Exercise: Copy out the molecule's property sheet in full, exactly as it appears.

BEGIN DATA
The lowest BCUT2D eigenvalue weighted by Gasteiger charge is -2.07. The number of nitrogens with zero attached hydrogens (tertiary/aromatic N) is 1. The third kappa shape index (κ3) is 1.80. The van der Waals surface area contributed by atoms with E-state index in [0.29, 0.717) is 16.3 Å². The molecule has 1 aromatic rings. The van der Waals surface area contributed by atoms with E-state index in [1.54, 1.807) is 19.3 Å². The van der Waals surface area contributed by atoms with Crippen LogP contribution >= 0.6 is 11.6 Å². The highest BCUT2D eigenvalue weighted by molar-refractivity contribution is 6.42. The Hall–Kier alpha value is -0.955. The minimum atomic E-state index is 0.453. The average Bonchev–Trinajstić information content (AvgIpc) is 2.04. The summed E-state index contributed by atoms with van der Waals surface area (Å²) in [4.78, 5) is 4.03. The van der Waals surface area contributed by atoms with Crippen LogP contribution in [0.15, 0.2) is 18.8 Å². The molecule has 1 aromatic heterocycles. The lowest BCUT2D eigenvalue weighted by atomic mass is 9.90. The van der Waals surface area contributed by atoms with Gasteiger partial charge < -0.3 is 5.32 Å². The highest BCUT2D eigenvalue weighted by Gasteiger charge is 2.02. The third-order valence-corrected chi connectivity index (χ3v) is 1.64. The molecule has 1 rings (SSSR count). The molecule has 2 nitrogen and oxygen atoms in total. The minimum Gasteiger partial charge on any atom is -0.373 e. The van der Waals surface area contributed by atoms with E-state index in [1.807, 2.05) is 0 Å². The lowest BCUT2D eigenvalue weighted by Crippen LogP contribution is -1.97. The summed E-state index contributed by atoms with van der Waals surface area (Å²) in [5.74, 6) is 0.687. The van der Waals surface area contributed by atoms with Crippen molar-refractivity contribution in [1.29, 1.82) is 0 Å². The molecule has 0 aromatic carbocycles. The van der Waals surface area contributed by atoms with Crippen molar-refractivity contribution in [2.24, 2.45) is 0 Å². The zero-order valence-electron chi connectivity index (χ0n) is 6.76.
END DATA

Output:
The lowest BCUT2D eigenvalue weighted by Gasteiger charge is -2.07. The number of nitrogens with zero attached hydrogens (tertiary/aromatic N) is 1. The third kappa shape index (κ3) is 1.80. The van der Waals surface area contributed by atoms with E-state index in [0.29, 0.717) is 16.3 Å². The molecule has 1 aromatic rings. The van der Waals surface area contributed by atoms with E-state index in [1.54, 1.807) is 19.3 Å². The van der Waals surface area contributed by atoms with Crippen LogP contribution >= 0.6 is 11.6 Å². The highest BCUT2D eigenvalue weighted by molar-refractivity contribution is 6.42. The Hall–Kier alpha value is -0.955. The minimum atomic E-state index is 0.453. The average Bonchev–Trinajstić information content (AvgIpc) is 2.04. The summed E-state index contributed by atoms with van der Waals surface area (Å²) in [4.78, 5) is 4.03. The van der Waals surface area contributed by atoms with Crippen LogP contribution in [0.15, 0.2) is 18.8 Å². The molecule has 1 aromatic heterocycles. The lowest BCUT2D eigenvalue weighted by atomic mass is 9.90. The van der Waals surface area contributed by atoms with Gasteiger partial charge < -0.3 is 5.32 Å². The highest BCUT2D eigenvalue weighted by Gasteiger charge is 2.02. The third-order valence-corrected chi connectivity index (χ3v) is 1.64. The molecule has 1 rings (SSSR count). The molecule has 2 nitrogen and oxygen atoms in total. The minimum Gasteiger partial charge on any atom is -0.373 e. The van der Waals surface area contributed by atoms with E-state index in [1.807, 2.05) is 0 Å². The lowest BCUT2D eigenvalue weighted by Crippen LogP contribution is -1.97. The summed E-state index contributed by atoms with van der Waals surface area (Å²) in [5.74, 6) is 0.687. The van der Waals surface area contributed by atoms with Crippen molar-refractivity contribution in [1.29, 1.82) is 0 Å². The molecule has 0 aromatic carbocycles. The van der Waals surface area contributed by atoms with Crippen molar-refractivity contribution in [2.24, 2.45) is 0 Å². The zero-order valence-electron chi connectivity index (χ0n) is 6.76.